Top universities need 'more poor bright students'
Elite universities must recruit more talented students from poor homes, England's higher education access watchdog has told BBC News.
The head of the Office for Fair Access (Offa) said universities must "reach out to the widest possible pool of talent".
Prof Les Ebdon highlighted Offa data showing the proportion of poor students at top universities had fallen.
He said wider access to university was of "national importance".
Offa research indicates the richest 20% of young people are seven times more likely to enter the most selective institutions than the poorest 40%.
This ratio has risen from six times more likely in the mid-1990s.
Professor Ebdon, who took up his role this week, said: "The challenge is clear in a number of selective universities that they are finding difficulty in reaching out to the whole of the talent pool.
"It is nationally a very important thing that we are able to reach out to the widest possible range of students.
"My passion about access and opportunity comes from my own background and experience and my own knowledge that we live in a world now that if we are to thrive as a nation we need to build on our intellectual abilities and our creativity - and if we are going to be successful in that we must be able to access the whole pool of potential talent in this country.
"We can't cut our most selective universities off from the all of the potential academic talent there is out there."
Prof Ebdon said Offa would help universities set and meet challenging targets on widening participation from less privileged social groups, but he added there was no question of punishing universities who did not meet the targets.
Asked whether top universities should allow bright students from disadvantaged backgrounds to enter with lower grades, he said Offa had no powers to interfere with admissions criteria but he would support universities that decided to go down that path.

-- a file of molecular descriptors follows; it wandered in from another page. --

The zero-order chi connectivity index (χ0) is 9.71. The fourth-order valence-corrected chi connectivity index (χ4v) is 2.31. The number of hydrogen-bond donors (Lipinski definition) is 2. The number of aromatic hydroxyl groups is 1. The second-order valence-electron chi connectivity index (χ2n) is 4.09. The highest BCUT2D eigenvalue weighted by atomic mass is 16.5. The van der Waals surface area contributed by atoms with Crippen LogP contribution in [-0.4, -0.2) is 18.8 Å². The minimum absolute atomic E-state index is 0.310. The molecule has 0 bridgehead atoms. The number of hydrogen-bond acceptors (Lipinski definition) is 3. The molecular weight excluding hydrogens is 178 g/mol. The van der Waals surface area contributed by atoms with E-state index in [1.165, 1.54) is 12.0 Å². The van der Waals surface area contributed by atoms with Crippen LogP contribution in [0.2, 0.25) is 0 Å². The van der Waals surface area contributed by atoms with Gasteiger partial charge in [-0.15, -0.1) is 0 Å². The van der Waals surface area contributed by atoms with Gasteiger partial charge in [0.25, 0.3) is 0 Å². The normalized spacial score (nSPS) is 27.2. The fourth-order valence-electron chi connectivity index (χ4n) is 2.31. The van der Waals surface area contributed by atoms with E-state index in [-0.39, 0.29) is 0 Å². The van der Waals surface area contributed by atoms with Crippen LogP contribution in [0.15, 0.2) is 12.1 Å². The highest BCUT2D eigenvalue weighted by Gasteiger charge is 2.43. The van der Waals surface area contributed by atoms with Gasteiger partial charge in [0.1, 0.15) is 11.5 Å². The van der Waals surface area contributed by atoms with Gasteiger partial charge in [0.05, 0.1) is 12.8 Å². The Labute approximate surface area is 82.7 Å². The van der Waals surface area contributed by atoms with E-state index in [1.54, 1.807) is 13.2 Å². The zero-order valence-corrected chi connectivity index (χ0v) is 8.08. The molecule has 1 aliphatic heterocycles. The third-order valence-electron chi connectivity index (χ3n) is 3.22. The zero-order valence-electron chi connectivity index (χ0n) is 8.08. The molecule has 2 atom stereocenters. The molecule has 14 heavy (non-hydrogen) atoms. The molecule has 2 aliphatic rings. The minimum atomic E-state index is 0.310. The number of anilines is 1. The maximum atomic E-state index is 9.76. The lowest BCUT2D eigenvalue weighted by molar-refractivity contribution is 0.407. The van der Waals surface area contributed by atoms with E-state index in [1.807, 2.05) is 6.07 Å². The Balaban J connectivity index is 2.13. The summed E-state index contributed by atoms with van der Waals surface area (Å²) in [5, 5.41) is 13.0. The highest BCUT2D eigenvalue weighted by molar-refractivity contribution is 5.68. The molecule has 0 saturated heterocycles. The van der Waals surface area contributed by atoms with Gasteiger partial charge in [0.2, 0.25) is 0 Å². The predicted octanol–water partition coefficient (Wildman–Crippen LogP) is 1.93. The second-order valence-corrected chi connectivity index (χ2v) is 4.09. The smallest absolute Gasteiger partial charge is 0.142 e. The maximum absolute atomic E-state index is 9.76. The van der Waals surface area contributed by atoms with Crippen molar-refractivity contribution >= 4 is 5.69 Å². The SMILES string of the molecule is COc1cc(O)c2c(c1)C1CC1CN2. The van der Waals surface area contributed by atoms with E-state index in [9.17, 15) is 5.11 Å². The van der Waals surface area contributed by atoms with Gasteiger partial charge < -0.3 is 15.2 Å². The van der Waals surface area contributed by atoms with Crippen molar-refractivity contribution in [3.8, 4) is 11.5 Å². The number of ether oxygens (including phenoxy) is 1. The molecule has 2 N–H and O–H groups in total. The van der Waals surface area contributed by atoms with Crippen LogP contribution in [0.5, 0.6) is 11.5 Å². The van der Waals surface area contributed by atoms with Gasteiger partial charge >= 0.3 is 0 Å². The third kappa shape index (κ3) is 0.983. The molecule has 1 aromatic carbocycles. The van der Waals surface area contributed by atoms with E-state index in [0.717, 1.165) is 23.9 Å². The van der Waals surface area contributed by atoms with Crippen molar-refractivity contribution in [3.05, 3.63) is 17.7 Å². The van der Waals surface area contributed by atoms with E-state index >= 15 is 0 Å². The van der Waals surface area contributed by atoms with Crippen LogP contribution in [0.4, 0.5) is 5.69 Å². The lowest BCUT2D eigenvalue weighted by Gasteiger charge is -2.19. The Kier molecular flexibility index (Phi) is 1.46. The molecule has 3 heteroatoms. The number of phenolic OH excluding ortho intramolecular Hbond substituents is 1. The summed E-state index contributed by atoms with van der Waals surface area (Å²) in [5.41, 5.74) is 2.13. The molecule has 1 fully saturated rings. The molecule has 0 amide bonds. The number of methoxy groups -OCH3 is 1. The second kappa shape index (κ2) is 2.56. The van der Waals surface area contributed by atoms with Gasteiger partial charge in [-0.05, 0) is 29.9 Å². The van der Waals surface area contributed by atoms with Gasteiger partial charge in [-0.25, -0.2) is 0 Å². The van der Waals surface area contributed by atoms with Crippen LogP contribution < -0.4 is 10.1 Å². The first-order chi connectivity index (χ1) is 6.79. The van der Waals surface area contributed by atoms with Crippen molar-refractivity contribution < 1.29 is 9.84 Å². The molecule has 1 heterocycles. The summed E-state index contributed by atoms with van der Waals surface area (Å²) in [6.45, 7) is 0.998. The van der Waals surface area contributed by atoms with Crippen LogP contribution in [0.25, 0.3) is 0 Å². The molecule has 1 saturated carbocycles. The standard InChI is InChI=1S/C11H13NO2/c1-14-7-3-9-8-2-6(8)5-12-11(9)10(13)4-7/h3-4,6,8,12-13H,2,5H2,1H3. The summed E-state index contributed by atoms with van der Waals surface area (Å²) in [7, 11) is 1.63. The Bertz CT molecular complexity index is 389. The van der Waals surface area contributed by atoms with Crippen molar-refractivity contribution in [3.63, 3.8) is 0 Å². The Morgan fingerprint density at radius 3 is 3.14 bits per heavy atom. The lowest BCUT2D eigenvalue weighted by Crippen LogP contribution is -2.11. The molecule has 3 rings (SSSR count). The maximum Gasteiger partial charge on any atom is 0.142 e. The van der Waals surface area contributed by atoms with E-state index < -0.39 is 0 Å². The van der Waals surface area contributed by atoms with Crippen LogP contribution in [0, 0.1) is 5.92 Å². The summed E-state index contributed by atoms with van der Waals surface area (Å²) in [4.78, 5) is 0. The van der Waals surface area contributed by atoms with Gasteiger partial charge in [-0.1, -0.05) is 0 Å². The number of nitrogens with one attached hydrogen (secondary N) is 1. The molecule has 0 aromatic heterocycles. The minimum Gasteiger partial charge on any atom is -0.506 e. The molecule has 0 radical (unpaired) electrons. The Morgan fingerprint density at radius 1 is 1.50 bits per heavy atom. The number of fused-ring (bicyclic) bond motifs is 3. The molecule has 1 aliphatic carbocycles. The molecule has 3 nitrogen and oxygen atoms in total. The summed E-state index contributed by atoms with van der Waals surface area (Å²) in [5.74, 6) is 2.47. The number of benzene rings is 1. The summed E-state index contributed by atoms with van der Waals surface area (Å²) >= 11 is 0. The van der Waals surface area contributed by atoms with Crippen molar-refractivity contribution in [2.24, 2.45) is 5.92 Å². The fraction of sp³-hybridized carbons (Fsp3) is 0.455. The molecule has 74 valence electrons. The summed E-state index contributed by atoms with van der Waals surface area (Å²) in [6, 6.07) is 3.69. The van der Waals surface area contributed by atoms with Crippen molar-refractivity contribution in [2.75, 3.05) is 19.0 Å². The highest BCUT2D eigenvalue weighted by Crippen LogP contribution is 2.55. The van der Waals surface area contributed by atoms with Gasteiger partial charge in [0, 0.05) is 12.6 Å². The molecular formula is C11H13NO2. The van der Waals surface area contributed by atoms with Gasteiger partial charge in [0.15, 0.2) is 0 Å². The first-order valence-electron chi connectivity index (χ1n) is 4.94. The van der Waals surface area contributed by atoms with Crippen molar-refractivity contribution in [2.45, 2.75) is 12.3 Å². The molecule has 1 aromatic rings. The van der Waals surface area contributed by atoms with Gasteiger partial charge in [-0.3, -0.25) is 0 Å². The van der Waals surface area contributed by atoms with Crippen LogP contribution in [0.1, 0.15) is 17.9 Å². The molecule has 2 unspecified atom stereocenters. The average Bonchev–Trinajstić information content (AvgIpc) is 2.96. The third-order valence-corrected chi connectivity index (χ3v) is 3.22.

"A number of universities have conducted research and have shown that students admitted with lower grades from poorly performing schools then go on to outperform those with slightly better grades from highly performing schools.
"Universities have always looked for academic potential and where there is good sound research showing that is a sensible thing to do and that it's working then I would be supportive of a university going down that route if that's the decision they make."
Universities wanting to charge higher tuition fees have to satisfy Offa they are doing enough to promote access for poorer or under-represented groups.
Prof Ebdon's appointment as head of Offa caused a political storm earlier this year after MPs on a commons committee attempted to block his selection.
The former vice chancellor of the University of Bedfordshire, was the outspoken head of the Million+ group, representing new universities.
MPs on the business, innovation and skills select committee voted against his appointment, saying they "were not convinced by Prof Ebdon's descriptions of the root causes of the obstacles to accessing universities".